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Deutsche Welle: German Federal Minister Reminded Emerging Countries about China Related Debts

Deutsche Welle Chinese Edition recently reported that Gerd Müller, the German Federal Minister of Economic Cooperation and Development, warned emerging countries about loans from China. He advised that borrowers should avoid developing any dependency on China provided loans. Such loans have had a lot of transparency issues regarding actual debt level and loan conditions. Gerd used Sri Lanka as an example. Sri Lanka lost control of the Port of Hambantota to China under a “rental” agreement, (in effect, a 99-year lease). This was the result of the high debt level Sri Lanka had with China. Gerd reemphasized his point during his recent visit to Africa, where he mentioned the high debt level of Zambia and its loans from China. One of the primary parties was the Zambia Power Supply Company (Zesco) that provided a guarantee. In the past few years, China invested a large amount money in African infrastructure. These investments were often China-backed loans, which were used to fund Chinese companies to deliver construction. Natural resources were often used to serve as the payment of the debt. In addition, these contracts often lacked transparency.

Source: Deutsche Welle Chinese Edition, January 16, 2019

China’s Attempt to Relaunch Myitsone Dam Project Met with Strong Opposition from Myanmar Local Political Parties

A recent statement from the Chinese Embassy in Myanmar has caused great controversy. Leaders of several political parties in the Kachin State of north Myanmar expressed strong opposition. Some observers believe that if the confrontational situation continues to expand, it is possible to reignite the wave of anti-Chinese investment that was sweeping across Myanmar a few years ago.

Hong Liang, the Chinese Ambassador to Myanmar visited Kachin State at the end of 2018. Hong met with the heads of the local five political parties and a religious organization. Topics discussed included the peace process in Myanmar, the resettlement of refugees, drug control, and the economic and trade cooperation with China.

Hong’s meeting was not well received. Gumgrawng Awng Hkam, leader of Kachin Democratic Party (KDP), and Rev. Hkalam Samson, pastor from Kachin Baptist Churches, said in an interview that the attitude of the Chinese ambassador at the meeting was somewhat arrogant. Hong warned these leaders not to establish friendship with Western diplomats and not to oppose China’s investment projects in Kachin State, including the Myitsone hydropower station that has been on hold for more than seven years.

A week before the Chinese ambassador’s visit, the US and British ambassadors also visited Kachin. They also met with leaders of local political parties and discussed the peace processes, refugee resettlement, education and medical care, and fair and free elections. Kachin’s political leaders suggested that the two ambassadors set up liaison offices in the state capital of Myitkyina to strengthen their ties.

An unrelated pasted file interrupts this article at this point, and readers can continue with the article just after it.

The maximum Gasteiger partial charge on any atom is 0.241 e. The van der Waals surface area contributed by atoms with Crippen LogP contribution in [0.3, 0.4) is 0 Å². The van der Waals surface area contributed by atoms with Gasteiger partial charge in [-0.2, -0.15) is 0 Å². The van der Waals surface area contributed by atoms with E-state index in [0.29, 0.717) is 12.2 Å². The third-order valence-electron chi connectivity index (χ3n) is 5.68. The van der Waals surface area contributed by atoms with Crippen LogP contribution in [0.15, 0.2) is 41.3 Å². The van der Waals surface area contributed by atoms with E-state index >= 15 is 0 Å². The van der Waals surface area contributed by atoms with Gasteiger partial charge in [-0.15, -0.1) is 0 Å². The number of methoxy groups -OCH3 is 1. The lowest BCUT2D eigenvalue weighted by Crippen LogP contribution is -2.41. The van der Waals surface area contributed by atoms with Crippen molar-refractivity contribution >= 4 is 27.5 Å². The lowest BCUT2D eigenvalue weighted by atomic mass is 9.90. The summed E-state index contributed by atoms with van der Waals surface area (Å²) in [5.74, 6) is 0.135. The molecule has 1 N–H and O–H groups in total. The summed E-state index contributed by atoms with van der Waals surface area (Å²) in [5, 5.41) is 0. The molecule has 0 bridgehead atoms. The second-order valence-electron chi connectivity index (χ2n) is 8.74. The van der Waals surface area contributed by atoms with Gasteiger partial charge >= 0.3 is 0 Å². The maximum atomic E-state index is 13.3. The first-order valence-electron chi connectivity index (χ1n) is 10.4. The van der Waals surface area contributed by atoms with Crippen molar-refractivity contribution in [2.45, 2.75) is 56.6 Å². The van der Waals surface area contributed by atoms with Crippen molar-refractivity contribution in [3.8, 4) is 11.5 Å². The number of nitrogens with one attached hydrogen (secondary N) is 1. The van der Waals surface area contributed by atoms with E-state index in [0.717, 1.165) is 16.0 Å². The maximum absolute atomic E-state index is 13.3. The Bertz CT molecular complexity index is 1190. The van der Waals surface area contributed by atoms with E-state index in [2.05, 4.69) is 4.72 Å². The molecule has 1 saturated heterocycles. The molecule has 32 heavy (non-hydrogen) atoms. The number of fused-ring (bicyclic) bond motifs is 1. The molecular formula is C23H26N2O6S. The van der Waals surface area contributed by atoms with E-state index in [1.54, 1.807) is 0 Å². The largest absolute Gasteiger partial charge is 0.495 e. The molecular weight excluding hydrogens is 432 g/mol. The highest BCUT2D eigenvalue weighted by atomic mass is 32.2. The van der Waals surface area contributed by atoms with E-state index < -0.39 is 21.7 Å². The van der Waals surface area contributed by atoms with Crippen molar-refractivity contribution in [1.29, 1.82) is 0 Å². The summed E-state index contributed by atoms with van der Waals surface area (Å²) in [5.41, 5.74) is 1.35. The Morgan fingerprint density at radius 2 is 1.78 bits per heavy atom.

More than 90 percent of the Kachin people believe in Christianity. Local religious groups and political parties have maintained close ties with Western churches and political circles. Gumgrawng Awng Hkam believes that the warning that the Chinese ambassador made to the Kachin people “felt like a threat.”

On January 13, the Chinese Embassy in Myanmar issued a statement. The statement said that the Myitsone hydropower project has been put on hold for seven years and is one of the difficulties that China-Myanmar cooperation faces. If this problem cannot be resolved after a long delay, it will seriously damage the confidence of Chinese entrepreneurs in investing in Myanmar. The economic and social development of Myanmar and the construction of the China-Myanmar Economic Corridor require an adequate electricity supply. To this end, China and Myanmar have conducted close consultations on the Myitsone hydropower project in an effort to find a solution acceptable to both parties as soon as possible. The support of the Kachin State people will be highly valued.

The statement also said, “The people of Kachin State did not oppose the Myitsone project. It is some individuals and some foreign organizations that opposed the project.”

In response to the statement from the Chinese Embassy, on January 14, Kachin State’s three main political parties – the Kachin National Congress (KNC), the Kachin State Democratic Party (KSDP), and the Kachin Democratic Party (KDP) issued a joint statement. The statement declared that the Kachin people represented by the three political parties have the same desire, which is to completely stop the construction of the Myitsone hydropower project.